Joslin research boosts evidence for a new class of treatments to help preserve vision in people with diabetes, including diabetic macular edema and retinopathy.
Diabetic macular edema (DME) is a leading source of vision loss around the world, affecting about a fifth of people with long-term diabetes.
Drugs that target a protein known as VEGF (vascular endothelial growth factor) inside the eye have greatly improved the treatment options in recent years, but only about half of DME patients are fully responsive to these new therapies.
Research in the lab of Edward P. Feener, Ph.D., Investigator in the Section on Vascular Cell Biology and Director of the Proteomics Core at Joslin Diabetes Center and an Associate Professor of Medicine at Harvard Medical School, now has shown that a substantial percentage of patients with DME do not have high levels of VEGF in the fluid inside their eyes but do have high levels of a protein called PKal (plasma kallikrein) and associated molecules that are key players in an inflammatory molecular pathway involved in the disease.
The scientists also have demonstrated in animals that the PKal molecular pathway can induce retinal edema through mechanisms that are independent of the VEGF pathway, which at normal levels helps to build and maintain blood vessels but at high concentrations can induce abnormal vessel growth and contribute to DME.
Outlined in a paper published in Diabetes, the discoveries boost the evidence that agents targeting PKal eventually may be useful in treating DME that is not fully responsive to VEGF inhibitors.
In August 2014, KalVista Pharmaceuticals Ltd. launched an early phase clinical trial of a PKal inhibitor to treat DME, with Jennifer Sun, M.D., Ph.D., of Joslin’s Beetham Eye Institute as principal investigator. Development of this drug was based on earlier work by Dr. Feener’s lab, which showed that activation of PKal can induce retinal edema in experimental models of diabetic retinopathy.
DME is a form of diabetic retinopathy in which blood vessels leak fluid into the macula (the region in the center of the retina that provides straight-ahead vision), which swells and blurs vision.
The condition has been treated at advanced stages by laser photocoagulation and steroids, which are effective for some individuals but are often associated with complications. The VEGF inhibitors that have arrived in recent years are injected into the eyeball initially on a monthly schedule.
They have been shown to be highly effective for many DME patients, but up to half of patients respond slowly, partially, or not at all. “We can’t really predict at this stage who will respond,” Dr. Feener says.
“DME is a leading cause of vision impairment and loss in those with diabetes. Although anti-VEGF therapies have proved effective in some people with the condition, additional therapies are needed to complement existing ones and to treat individuals who do not respond to currently available therapies. Dr. Feener’s work is critical in elucidating one such potential target for a new DME therapy,” said Helen Nickerson, Ph.D., Director of Translation Research at JDRF, which helped support Dr. Feener’s research.
In the study, Joslin researchers examined samples of vitreous (eyeball) fluid from 61 patients with diabetic retinopathy or control group with a non-diabetic form of macular damage. They found that that the DME patients divided into two groups, one with high levels of both PKal and VEGF proteins, and the other with high levels of PKal but not VEGF.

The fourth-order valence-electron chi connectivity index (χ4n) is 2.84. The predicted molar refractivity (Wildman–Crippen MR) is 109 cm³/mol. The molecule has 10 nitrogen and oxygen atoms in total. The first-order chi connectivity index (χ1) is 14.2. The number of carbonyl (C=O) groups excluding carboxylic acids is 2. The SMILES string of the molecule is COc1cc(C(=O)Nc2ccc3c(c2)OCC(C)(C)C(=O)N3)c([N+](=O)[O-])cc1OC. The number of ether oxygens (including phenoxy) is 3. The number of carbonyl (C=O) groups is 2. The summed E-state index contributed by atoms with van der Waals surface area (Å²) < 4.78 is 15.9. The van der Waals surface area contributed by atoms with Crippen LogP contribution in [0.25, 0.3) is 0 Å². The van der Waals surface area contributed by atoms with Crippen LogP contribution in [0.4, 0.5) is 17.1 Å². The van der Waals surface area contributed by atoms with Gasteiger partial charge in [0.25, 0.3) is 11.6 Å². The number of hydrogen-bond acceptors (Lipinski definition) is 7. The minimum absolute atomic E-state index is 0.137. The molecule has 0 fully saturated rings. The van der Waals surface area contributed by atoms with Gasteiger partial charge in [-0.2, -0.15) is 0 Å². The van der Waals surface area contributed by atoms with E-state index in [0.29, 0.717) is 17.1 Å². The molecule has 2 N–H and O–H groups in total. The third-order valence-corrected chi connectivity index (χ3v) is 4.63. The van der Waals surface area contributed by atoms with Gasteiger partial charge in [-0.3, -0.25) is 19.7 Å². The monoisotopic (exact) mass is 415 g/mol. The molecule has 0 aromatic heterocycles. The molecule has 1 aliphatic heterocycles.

Following up using proteomics (a large scale analysis of proteins) of vitreous samples from patients with DME, the scientists discovered that the proteins that appear in high abundance in DME are associated more with PKal than VEGF. “This tells us again that DME is a heterogeneous condition and that VEGF-independent mechanisms contribute to this disease,” Dr. Feener says.
Among their additional work in animal models, the scientists showed that diabetic rats that received human DME fluid high in PKal-related proteins but low in VEGF developed increased leakage from retinal blood vessels. This leakage could be blocked by an agent targeting the PKal pathway but not by a VEGF inhibitor. Additionally, diabetic mice genetically modified to lack PKal showed far less retinal blood vessel leakage than wild-type mice.
“Our findings suggest that heterogeneity of protein changes in DME may partly explain the difference in response to anti-VEGF therapy, and that increased Pkal may be a therapeutic target for DME that is independent of changes in the VEGF pathway,” Dr. Feener says.
Overall, the research bolstered the case that the PKal pathway can be targeted by drugs independently of the VEGF pathway. “If this pathway turns out to be a significant contributor to DME, it potentially opens up another opportunity in the long term to develop an orally available PKal inhibitor to treat this disease,” he adds.
He notes that a PKal inhibitor is currently used to treat people with hereditary angioedema. Moreover, people with a rare genetic deficiency in Pkal and mice genetically modified to lack PKal do not appear to suffer any undesirable consequences. These findings suggest that systemic blockade of PKal is well tolerated and effective in treating leaky blood vessels caused by another disease.
While it is very early days in the development of such treatments, “oral agents that could be used to treat DME would be a great advance,” Dr. Feener says. “We could reduce the dependency on intravitreal injections and perhaps consider treating patients earlier in the progression of the disease.”
The research was supported by JDRF, the Massachusetts Lions Eye Research Fund, and the National Institutes of Health. Lead author was Takeshi Kita. Joslin’s Lloyd Paul Aiello, Allen Clermont, Nivetha Murugesan, and Qunfang Zhou were co-authors, along with Kimihiko Fujisawa and Tatsuro Ishibashi of Kyushu University.
Source: Joslin Diabetes Center